Saturday, 10 October 2015

Changing the home lan

My home lan is a little strange. Its not probably what everyone has. Ever since I put a router into my home 20 years ago I have had PCs on a network. Back in 2012 I decided to buy a small server and put ESX on it to try a bit of virtualisation.

I choose a special offer from Dell. An underpowered T-110.

As it had fans it had to go into the attic room and eventually, after several incremental upgrades I got it onto 32bg of memory. It got upgraded with special offers and cheaper memory. The i3 Xeon processor is somewhat underpowered today but it's OK. You can pickup ESXi for free here.

If a pure Microsoft Hyper-V solution better meets your needs then have a look here.

Tip: Before buying your server make sure it uses virtualisation chip features!

Intel info
AMD Info

As it turned out I got the lab working pretty easily and subscribed to the now retired Microsof Technet Subscription service. This was the best value to test Microsoft OS's at a reasonable cost.

The issue that most troubled me was access via my laptop in my back room downstairs. if I could d stuff remotely over two floors then I would be able to watch tv, listen to music and check on stuff I was experimenting with. Most people of my age are familiar with girlfriends/wives saying "you are spending too much time with your computer". This way you can be social and technical at the same time.

The solution that seemed to work for a while was using powerline adaptors. You run your ip connection via your domestic electrial supply and it pops out back into ethernet.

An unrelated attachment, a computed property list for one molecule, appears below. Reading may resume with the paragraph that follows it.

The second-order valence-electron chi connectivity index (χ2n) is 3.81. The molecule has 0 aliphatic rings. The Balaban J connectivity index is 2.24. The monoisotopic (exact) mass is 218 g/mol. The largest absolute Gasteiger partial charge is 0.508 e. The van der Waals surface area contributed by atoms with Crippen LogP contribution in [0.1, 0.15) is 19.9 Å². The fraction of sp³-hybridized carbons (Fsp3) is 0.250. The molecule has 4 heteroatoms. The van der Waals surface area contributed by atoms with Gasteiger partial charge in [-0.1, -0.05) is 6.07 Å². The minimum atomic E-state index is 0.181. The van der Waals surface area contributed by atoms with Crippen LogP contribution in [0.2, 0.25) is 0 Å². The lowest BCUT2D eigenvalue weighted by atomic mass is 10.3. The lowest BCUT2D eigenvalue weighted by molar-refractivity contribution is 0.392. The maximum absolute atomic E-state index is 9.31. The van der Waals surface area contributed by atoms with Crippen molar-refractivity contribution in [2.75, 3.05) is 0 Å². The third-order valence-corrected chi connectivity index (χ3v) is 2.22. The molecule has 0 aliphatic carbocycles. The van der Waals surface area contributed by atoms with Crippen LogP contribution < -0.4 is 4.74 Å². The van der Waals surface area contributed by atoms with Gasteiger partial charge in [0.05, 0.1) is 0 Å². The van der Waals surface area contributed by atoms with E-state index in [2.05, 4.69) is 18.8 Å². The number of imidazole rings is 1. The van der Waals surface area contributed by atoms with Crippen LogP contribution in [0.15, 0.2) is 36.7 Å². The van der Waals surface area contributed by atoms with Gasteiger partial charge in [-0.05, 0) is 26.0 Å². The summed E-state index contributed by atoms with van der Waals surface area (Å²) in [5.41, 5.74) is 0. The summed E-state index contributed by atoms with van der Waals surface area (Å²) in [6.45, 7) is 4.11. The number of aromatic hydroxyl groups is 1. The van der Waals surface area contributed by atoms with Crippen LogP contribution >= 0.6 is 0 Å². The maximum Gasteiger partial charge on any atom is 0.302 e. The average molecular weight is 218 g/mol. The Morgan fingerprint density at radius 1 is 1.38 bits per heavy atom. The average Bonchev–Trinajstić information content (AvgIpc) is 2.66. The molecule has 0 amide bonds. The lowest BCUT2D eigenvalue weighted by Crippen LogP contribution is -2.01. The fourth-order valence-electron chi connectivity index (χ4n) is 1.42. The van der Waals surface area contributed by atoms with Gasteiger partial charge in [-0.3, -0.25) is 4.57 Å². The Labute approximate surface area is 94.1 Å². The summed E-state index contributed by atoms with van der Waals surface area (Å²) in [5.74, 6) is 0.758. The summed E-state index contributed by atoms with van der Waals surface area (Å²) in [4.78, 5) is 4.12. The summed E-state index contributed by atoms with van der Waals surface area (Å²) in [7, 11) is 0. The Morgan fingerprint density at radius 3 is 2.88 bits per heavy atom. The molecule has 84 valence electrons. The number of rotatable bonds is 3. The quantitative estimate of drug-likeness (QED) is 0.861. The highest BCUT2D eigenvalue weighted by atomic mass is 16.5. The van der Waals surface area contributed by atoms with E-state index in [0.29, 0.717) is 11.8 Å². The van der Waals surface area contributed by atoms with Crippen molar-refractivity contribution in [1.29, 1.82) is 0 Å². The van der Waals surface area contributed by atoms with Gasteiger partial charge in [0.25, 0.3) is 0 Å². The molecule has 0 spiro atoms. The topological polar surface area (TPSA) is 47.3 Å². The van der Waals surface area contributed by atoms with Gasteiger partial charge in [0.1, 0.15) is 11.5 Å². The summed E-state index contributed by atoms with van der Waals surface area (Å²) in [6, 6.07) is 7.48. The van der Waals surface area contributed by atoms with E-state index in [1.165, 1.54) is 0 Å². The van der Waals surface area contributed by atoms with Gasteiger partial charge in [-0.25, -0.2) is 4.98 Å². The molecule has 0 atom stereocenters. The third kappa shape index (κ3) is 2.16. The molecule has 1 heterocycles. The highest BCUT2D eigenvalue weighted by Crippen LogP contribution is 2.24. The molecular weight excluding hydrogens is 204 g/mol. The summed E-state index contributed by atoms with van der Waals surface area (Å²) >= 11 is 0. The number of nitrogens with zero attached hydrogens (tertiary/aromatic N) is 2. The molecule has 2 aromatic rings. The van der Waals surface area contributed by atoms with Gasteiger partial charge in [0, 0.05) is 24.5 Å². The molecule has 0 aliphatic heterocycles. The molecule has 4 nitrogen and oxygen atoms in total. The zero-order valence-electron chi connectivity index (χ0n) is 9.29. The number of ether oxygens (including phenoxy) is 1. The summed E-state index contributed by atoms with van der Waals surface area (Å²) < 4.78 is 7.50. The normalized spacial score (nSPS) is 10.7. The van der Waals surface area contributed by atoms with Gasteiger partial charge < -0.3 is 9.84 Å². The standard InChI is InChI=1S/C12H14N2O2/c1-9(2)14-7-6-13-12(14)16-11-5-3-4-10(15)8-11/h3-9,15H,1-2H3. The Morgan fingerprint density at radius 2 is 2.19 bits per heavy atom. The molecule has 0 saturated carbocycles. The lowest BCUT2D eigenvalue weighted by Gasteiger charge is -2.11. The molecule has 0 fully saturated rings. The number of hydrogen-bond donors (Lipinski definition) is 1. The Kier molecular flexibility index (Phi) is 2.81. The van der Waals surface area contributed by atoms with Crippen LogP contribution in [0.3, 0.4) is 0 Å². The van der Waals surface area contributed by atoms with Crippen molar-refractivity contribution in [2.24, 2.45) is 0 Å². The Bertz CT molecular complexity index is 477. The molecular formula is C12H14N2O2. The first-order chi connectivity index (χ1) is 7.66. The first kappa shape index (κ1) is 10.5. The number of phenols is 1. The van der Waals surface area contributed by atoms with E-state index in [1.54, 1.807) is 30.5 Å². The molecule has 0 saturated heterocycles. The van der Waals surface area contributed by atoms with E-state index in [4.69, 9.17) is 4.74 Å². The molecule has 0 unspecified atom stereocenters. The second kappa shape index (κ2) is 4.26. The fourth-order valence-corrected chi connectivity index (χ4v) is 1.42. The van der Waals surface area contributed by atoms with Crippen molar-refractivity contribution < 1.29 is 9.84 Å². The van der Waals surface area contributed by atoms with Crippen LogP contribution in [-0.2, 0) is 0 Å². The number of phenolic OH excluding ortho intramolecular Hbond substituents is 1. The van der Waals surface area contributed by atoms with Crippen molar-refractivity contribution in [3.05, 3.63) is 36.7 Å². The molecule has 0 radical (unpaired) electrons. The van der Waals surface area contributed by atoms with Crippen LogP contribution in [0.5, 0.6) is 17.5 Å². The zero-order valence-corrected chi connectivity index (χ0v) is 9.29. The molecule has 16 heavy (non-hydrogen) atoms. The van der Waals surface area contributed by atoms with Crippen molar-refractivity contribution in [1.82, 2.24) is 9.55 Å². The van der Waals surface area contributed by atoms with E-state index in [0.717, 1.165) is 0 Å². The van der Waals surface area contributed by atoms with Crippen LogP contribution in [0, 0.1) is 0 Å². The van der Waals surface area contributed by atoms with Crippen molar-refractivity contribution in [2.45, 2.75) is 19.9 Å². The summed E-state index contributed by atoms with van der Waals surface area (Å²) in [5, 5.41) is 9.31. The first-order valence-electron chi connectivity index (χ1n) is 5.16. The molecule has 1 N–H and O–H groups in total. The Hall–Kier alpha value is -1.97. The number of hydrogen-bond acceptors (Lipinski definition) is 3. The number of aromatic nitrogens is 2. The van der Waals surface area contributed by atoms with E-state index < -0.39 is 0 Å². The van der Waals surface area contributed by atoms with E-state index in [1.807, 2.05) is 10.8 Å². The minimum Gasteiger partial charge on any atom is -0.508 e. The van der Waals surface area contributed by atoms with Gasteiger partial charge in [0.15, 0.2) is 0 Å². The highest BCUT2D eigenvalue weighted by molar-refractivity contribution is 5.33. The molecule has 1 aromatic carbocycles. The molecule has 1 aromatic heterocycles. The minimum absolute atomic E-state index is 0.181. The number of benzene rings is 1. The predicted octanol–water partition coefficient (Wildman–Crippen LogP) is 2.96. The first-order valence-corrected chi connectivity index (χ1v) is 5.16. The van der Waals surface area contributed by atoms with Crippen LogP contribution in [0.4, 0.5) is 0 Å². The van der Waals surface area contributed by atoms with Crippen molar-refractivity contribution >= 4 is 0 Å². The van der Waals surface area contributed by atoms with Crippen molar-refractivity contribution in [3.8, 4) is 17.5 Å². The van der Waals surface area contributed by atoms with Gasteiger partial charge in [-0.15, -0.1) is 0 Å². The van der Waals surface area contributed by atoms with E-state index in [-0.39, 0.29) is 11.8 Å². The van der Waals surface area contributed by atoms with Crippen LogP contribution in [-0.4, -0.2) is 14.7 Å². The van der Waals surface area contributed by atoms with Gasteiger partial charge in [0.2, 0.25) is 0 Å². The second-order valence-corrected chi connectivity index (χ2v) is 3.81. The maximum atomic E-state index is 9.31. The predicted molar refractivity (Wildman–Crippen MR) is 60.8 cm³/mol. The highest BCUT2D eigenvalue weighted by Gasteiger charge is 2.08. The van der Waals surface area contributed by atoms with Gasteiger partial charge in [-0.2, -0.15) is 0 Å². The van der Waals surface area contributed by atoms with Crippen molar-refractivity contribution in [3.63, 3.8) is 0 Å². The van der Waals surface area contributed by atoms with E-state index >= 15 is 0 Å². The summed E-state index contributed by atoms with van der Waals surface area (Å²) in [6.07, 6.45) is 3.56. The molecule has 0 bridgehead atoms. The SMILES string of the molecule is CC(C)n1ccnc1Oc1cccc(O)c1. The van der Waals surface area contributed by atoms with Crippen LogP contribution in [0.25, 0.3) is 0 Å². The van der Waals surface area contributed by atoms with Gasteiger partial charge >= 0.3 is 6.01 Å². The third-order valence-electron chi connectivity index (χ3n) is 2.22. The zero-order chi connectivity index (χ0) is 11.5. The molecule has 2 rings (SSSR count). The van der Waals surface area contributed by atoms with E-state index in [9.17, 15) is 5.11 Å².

Great. Except sometimes not great. Every so often, if my server generated a load of traffic, the electrical system couldn't cope and everything would time out and disconnect.

Not so good. The solution was, in the famous IT jargon, to pull out the plugs and put it back in again. Then things would work. If were just an Xbox and a couple of PCs the network would have been fine but I was running a small virtual data centre. Not as robust for that solution.

My new idea was to look at wireless to wired converters. I had an old Cisco Linksys E300 cable router. This isn't optimised for what I want but maybe it could be.

What you need is some new firmware. Fortunately some hackers have created exactly that here.

So you flash the firmware and set it up to go from wireless to wired. What is called a client bridge. It sort of works. The main problem is that you work out pretty quickly why the original firmware didn't give this option - the router runs horrendously slow and dhcp/dns forwarding is a bit of a nightmare. So back to the original firmware and maybe a quick sale for a few quid.

There is actually a home based solution to the issue. Loads of people want to covert wired stuff, like tvs, tivo devices and sky boxes to the internet but they dont have wifi. Hence you have wifi to wired boxes like this NETGEAR WNCE4004-100UKS N900 Universal 4 Port Smart TV, Video & Gaming Wi-Fi Adapter.

So you buy this box with 4 ports on the back and you have a wireless to wired adaptor that runs up to 300mbs. Plenty for the home server. Victory!